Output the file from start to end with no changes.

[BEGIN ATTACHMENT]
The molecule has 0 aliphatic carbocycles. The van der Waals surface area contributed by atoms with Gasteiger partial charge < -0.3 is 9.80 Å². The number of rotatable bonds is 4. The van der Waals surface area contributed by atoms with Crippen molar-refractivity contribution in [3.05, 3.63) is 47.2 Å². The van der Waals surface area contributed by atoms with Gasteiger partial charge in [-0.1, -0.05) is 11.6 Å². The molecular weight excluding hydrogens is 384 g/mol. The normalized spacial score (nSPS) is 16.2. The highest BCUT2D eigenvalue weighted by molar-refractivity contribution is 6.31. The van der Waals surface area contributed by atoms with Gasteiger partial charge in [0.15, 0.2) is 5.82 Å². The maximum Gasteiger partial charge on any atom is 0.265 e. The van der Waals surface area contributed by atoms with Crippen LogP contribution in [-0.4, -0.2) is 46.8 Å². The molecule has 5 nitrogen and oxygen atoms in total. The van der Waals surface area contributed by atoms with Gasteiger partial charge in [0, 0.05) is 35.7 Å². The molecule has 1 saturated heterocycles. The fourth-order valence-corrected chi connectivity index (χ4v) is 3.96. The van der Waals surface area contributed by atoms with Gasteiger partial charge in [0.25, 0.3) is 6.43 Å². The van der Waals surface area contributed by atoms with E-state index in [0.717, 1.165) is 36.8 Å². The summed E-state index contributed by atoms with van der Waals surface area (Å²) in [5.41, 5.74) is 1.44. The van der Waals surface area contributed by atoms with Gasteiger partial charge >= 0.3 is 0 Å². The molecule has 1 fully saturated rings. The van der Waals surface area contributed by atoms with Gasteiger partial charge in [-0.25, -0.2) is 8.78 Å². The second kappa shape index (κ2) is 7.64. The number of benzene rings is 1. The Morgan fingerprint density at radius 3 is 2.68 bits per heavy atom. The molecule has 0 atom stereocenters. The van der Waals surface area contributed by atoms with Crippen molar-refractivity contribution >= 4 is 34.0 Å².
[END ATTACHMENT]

The molecule has 0 aliphatic carbocycles. The van der Waals surface area contributed by atoms with Gasteiger partial charge < -0.3 is 9.80 Å². The number of rotatable bonds is 4. The van der Waals surface area contributed by atoms with Crippen molar-refractivity contribution in [3.05, 3.63) is 47.2 Å². The van der Waals surface area contributed by atoms with Gasteiger partial charge in [-0.1, -0.05) is 11.6 Å². The molecular weight excluding hydrogens is 384 g/mol. The normalized spacial score (nSPS) is 16.2. The highest BCUT2D eigenvalue weighted by molar-refractivity contribution is 6.31. The van der Waals surface area contributed by atoms with Gasteiger partial charge in [0.15, 0.2) is 5.82 Å². The maximum Gasteiger partial charge on any atom is 0.265 e. The van der Waals surface area contributed by atoms with Crippen LogP contribution in [-0.4, -0.2) is 46.8 Å². The molecule has 5 nitrogen and oxygen atoms in total. The van der Waals surface area contributed by atoms with Gasteiger partial charge in [0, 0.05) is 35.7 Å². The molecule has 1 saturated heterocycles. The fourth-order valence-corrected chi connectivity index (χ4v) is 3.96. The van der Waals surface area contributed by atoms with Gasteiger partial charge in [0.25, 0.3) is 6.43 Å². The van der Waals surface area contributed by atoms with E-state index in [0.717, 1.165) is 36.8 Å². The summed E-state index contributed by atoms with van der Waals surface area (Å²) in [5.41, 5.74) is 1.44. The van der Waals surface area contributed by atoms with Gasteiger partial charge >= 0.3 is 0 Å². The molecule has 1 fully saturated rings. The van der Waals surface area contributed by atoms with Gasteiger partial charge in [-0.25, -0.2) is 8.78 Å². The second kappa shape index (κ2) is 7.64. The number of benzene rings is 1. The Morgan fingerprint density at radius 3 is 2.68 bits per heavy atom. The molecule has 0 atom stereocenters. The van der Waals surface area contributed by atoms with Crippen molar-refractivity contribution >= 4 is 34.0 Å².